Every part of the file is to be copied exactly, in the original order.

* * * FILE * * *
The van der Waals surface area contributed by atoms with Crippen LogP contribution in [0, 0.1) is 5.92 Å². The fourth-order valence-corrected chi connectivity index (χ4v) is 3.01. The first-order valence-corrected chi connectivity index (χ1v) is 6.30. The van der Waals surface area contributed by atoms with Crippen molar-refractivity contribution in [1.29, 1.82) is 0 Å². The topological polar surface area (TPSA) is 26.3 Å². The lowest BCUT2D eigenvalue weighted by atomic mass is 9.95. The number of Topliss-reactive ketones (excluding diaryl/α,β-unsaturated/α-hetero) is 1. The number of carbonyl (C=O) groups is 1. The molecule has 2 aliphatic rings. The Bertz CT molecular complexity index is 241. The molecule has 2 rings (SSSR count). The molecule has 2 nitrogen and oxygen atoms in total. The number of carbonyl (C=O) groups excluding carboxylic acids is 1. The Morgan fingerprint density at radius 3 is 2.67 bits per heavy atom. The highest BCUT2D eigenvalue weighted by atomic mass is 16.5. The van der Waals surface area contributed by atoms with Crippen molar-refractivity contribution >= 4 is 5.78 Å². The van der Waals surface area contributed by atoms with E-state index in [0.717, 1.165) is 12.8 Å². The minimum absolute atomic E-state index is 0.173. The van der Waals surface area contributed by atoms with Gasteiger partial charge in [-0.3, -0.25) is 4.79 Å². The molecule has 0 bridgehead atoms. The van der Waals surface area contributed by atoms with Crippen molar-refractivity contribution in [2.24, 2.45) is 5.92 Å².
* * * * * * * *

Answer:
The van der Waals surface area contributed by atoms with Crippen LogP contribution in [0, 0.1) is 5.92 Å². The fourth-order valence-corrected chi connectivity index (χ4v) is 3.01. The first-order valence-corrected chi connectivity index (χ1v) is 6.30. The van der Waals surface area contributed by atoms with Crippen molar-refractivity contribution in [1.29, 1.82) is 0 Å². The topological polar surface area (TPSA) is 26.3 Å². The lowest BCUT2D eigenvalue weighted by atomic mass is 9.95. The number of Topliss-reactive ketones (excluding diaryl/α,β-unsaturated/α-hetero) is 1. The number of carbonyl (C=O) groups is 1. The molecule has 2 aliphatic rings. The Bertz CT molecular complexity index is 241. The molecule has 2 rings (SSSR count). The molecule has 2 nitrogen and oxygen atoms in total. The number of carbonyl (C=O) groups excluding carboxylic acids is 1. The Morgan fingerprint density at radius 3 is 2.67 bits per heavy atom. The highest BCUT2D eigenvalue weighted by atomic mass is 16.5. The van der Waals surface area contributed by atoms with Crippen molar-refractivity contribution >= 4 is 5.78 Å². The van der Waals surface area contributed by atoms with E-state index in [0.717, 1.165) is 12.8 Å². The minimum absolute atomic E-state index is 0.173. The van der Waals surface area contributed by atoms with Gasteiger partial charge in [-0.3, -0.25) is 4.79 Å². The molecule has 0 bridgehead atoms. The van der Waals surface area contributed by atoms with Crippen molar-refractivity contribution in [2.24, 2.45) is 5.92 Å².